Adele’s Pattern: Journey To Redemption – The End

Asking For Help

The phone rang in Dr. Shapiro’s office. She answered it on the third ring to hear a shaky voice.

“Dr. Shapiro’s office.”

“Um… hello, uh… Dr. Shapiro, my name is Adele… I uh, I got your name from a woman who I go to church with and she says you help a lot with family therapy.” Adele began.

She was ashamed of what this stranger would soon know about her. She was scared to fall down the rabbit hole any more than she already had. She desperately wanted to hang up the phone and forget it all. Pretend that her daughters were wrong and that she was the victim of an awful injustice. But she knew she could not.

“Yes, that’s right. Are you and your family looking for a counselor?” Dr. Shapiro asked. She had been doing this long enough to recognize the sounds in people’s voices when they were broken. Something was very wrong. The woman on the other end needed help, badly.

“Uh… well it’s really just me that needs help… just me.” And then she burst into tears. She had not truly realized how alone she was until that moment and the worst part was that she was the reason. She knew she was.

Ending The Denial

“Adele, take a deep breath in for me ok?” Dr. Shapiro said calmly and she grabbed her calendar. “Let’s set up an appointment in the next few days ok?”

A weak voice responded, “Yes, please.”

They scheduled a time for the next day because luckily someone else had just cancelled. Adele felt awful but there was something new inside of her. It was a tiny ray of hope. This was the beginning of the end of all the pain. She slept poorly that night, thinking of what she would say to Dr. Shapiro and what she would think.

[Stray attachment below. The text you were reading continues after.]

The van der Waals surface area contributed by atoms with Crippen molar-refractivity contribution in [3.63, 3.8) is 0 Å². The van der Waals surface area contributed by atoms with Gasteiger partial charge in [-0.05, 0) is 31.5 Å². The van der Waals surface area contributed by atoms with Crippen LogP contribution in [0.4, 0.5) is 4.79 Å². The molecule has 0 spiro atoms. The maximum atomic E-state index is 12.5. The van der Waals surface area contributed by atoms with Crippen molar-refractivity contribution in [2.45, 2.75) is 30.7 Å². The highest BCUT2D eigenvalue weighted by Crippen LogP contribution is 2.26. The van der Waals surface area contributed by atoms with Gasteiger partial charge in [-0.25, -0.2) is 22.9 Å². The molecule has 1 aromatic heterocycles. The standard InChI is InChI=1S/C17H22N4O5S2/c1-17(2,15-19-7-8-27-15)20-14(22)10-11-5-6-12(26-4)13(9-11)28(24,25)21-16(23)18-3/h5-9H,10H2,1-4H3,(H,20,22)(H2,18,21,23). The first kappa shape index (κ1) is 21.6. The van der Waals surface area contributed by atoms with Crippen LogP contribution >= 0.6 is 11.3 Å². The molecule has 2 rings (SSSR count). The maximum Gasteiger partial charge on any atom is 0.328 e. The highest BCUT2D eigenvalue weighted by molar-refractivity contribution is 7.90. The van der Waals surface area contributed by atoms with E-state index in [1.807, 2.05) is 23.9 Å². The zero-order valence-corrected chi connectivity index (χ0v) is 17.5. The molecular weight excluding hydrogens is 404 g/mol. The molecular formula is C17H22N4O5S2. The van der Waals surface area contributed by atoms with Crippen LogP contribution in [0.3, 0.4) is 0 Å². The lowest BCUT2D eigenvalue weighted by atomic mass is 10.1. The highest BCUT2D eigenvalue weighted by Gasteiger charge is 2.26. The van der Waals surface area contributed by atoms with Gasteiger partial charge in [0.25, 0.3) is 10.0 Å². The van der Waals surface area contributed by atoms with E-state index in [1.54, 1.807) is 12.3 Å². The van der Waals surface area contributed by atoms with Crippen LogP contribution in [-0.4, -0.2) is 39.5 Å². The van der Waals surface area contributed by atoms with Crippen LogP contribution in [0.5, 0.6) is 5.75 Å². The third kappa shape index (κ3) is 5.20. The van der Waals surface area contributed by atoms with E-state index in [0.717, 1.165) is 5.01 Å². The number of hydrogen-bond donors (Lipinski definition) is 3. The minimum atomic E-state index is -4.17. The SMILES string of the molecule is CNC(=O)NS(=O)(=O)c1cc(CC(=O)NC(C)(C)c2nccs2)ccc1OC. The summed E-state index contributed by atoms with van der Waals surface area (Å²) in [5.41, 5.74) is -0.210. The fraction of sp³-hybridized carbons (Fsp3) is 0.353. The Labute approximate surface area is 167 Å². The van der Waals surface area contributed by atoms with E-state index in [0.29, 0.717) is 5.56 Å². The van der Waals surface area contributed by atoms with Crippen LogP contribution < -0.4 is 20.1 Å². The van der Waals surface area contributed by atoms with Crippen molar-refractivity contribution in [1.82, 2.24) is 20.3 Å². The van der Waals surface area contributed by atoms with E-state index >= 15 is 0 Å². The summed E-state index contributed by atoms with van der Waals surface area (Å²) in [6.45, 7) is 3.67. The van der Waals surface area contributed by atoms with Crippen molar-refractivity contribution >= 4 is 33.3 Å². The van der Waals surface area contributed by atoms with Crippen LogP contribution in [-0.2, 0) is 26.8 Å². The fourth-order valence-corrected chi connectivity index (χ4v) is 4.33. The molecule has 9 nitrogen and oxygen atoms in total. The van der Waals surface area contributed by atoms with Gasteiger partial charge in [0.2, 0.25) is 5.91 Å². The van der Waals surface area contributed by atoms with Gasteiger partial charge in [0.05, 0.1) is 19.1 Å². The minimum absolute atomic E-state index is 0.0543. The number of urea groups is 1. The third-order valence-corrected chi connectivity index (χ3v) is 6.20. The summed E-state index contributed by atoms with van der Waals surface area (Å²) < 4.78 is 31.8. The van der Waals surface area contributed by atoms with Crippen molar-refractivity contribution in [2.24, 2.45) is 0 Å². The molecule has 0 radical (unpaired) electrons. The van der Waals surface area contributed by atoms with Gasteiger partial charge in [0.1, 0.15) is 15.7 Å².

theapy
Safe environment to unburden

But of course none of the scenarios in her head actually happened. She walked into the cozy office and sat on a nice plush couch. She felt safe already and Dr. Shapiro began asking her questions, her tone was even, non-judgmental and soothing. By the end of their session, Adele had admitted out loud the abuse she had subjected her daughters to. She was surprised when Dr. Shapiro did not treat her like a monster.

She did not want the session to end because she was beginning to discover herself again but she had to face the world.

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Weeks and months passed and she went regularly to see Dr. Shapiro. Her rage was replaced with understanding. It would not be right to say that she felt better or great after her therapy. No, she felt so many mixed things. But as she waded through all the memories and poor choices, as she faced the things she had done, she began to grow. She was able to recognize bad patterns in her thoughts and actions and she was able to stop them or turn them into positives. Her heart was always heavy with the burden of hurting her children. She always longed to see them but she knew that she had cause enough pain to lose them for life.

Rebuilding Ties

sisters
Free from pain

She wrestled with what to do. She wanted her daughters to know the changes she was making and that she loved them but she also did not want to cause them any more pain. It was often a topic of discussion with Dr. Shapiro who encouraged her not to do anything until she was 100% sure it was what was best for her daughters and Adele saw the merit in that.

A few years passed by. Holidays were difficult, especially after admitting her transgressions to her friends and losing some. But Melissa saw the changes in her and they repaired their friendship.

Then finally, Lily and Missy sent her a letter asking to meet when they came back to the area to visit their friends. Adele eagerly agreed but became very nervous. She had no clue what they would say or do. She did not know if they hated her. She talked with Dr. Shapiro and Melissa about it many times. They both told her to own up to her mistakes and not pressure them with any of her own desires. She took their advice and vowed to follow it.